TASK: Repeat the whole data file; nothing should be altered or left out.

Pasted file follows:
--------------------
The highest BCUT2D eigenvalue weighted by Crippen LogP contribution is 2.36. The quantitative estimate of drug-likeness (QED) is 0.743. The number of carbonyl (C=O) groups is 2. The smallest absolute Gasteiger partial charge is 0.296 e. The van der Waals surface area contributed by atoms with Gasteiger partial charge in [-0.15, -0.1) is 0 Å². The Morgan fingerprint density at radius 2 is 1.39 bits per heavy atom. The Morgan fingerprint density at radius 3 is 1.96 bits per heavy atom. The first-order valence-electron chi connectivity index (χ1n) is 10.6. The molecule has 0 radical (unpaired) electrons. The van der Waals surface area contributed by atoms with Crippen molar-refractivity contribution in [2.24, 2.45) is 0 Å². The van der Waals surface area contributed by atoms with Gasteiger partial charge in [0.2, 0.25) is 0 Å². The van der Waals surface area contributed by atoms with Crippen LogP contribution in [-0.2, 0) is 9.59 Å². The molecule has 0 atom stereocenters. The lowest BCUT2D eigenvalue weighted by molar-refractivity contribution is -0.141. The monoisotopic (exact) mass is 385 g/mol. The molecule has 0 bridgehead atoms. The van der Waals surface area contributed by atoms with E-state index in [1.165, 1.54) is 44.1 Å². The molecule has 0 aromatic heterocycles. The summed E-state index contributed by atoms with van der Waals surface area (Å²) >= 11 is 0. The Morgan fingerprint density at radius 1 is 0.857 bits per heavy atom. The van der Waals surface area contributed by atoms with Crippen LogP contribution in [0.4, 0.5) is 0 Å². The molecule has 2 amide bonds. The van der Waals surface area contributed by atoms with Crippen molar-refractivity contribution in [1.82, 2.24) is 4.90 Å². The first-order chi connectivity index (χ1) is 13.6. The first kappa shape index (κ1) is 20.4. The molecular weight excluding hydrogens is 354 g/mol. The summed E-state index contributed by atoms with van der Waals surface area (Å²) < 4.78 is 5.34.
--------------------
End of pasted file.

The highest BCUT2D eigenvalue weighted by Crippen LogP contribution is 2.36. The quantitative estimate of drug-likeness (QED) is 0.743. The number of carbonyl (C=O) groups is 2. The smallest absolute Gasteiger partial charge is 0.296 e. The van der Waals surface area contributed by atoms with Gasteiger partial charge in [-0.15, -0.1) is 0 Å². The Morgan fingerprint density at radius 2 is 1.39 bits per heavy atom. The Morgan fingerprint density at radius 3 is 1.96 bits per heavy atom. The first-order valence-electron chi connectivity index (χ1n) is 10.6. The molecule has 0 radical (unpaired) electrons. The van der Waals surface area contributed by atoms with Crippen molar-refractivity contribution in [2.24, 2.45) is 0 Å². The van der Waals surface area contributed by atoms with Gasteiger partial charge in [0.2, 0.25) is 0 Å². The van der Waals surface area contributed by atoms with Crippen LogP contribution in [-0.2, 0) is 9.59 Å². The molecule has 0 atom stereocenters. The lowest BCUT2D eigenvalue weighted by molar-refractivity contribution is -0.141. The monoisotopic (exact) mass is 385 g/mol. The molecule has 0 bridgehead atoms. The van der Waals surface area contributed by atoms with E-state index in [1.165, 1.54) is 44.1 Å². The molecule has 0 aromatic heterocycles. The summed E-state index contributed by atoms with van der Waals surface area (Å²) >= 11 is 0. The Morgan fingerprint density at radius 1 is 0.857 bits per heavy atom. The van der Waals surface area contributed by atoms with Crippen LogP contribution in [0.4, 0.5) is 0 Å². The molecule has 2 amide bonds. The van der Waals surface area contributed by atoms with Crippen molar-refractivity contribution in [1.82, 2.24) is 4.90 Å². The first-order chi connectivity index (χ1) is 13.6. The first kappa shape index (κ1) is 20.4. The molecular weight excluding hydrogens is 354 g/mol. The summed E-state index contributed by atoms with van der Waals surface area (Å²) < 4.78 is 5.34.